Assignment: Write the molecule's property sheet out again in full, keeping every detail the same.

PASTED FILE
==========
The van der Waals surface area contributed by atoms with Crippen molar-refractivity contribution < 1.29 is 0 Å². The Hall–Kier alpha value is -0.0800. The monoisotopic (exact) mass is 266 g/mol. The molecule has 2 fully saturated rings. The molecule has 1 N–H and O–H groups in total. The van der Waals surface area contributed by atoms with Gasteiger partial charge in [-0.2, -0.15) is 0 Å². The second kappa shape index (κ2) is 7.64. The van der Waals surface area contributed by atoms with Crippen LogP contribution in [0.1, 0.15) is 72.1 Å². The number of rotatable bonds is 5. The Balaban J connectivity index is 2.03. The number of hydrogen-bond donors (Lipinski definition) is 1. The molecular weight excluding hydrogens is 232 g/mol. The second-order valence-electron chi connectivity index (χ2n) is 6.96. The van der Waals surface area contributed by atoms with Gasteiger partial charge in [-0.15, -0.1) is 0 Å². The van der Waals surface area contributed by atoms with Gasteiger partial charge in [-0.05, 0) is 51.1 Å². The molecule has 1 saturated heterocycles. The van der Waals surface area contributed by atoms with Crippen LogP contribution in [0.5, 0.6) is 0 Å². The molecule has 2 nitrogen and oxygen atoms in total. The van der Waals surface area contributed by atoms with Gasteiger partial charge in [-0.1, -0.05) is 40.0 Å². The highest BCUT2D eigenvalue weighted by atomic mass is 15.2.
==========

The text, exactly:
The van der Waals surface area contributed by atoms with Crippen molar-refractivity contribution < 1.29 is 0 Å². The Hall–Kier alpha value is -0.0800. The monoisotopic (exact) mass is 266 g/mol. The molecule has 2 fully saturated rings. The molecule has 1 N–H and O–H groups in total. The van der Waals surface area contributed by atoms with Gasteiger partial charge in [-0.2, -0.15) is 0 Å². The second kappa shape index (κ2) is 7.64. The van der Waals surface area contributed by atoms with Crippen LogP contribution in [0.1, 0.15) is 72.1 Å². The number of rotatable bonds is 5. The Balaban J connectivity index is 2.03. The number of hydrogen-bond donors (Lipinski definition) is 1. The molecular weight excluding hydrogens is 232 g/mol. The second-order valence-electron chi connectivity index (χ2n) is 6.96. The van der Waals surface area contributed by atoms with Gasteiger partial charge in [-0.15, -0.1) is 0 Å². The van der Waals surface area contributed by atoms with Gasteiger partial charge in [-0.05, 0) is 51.1 Å². The molecule has 1 saturated heterocycles. The van der Waals surface area contributed by atoms with Crippen LogP contribution in [0.5, 0.6) is 0 Å². The molecule has 2 nitrogen and oxygen atoms in total. The van der Waals surface area contributed by atoms with Gasteiger partial charge in [-0.1, -0.05) is 40.0 Å². The highest BCUT2D eigenvalue weighted by atomic mass is 15.2.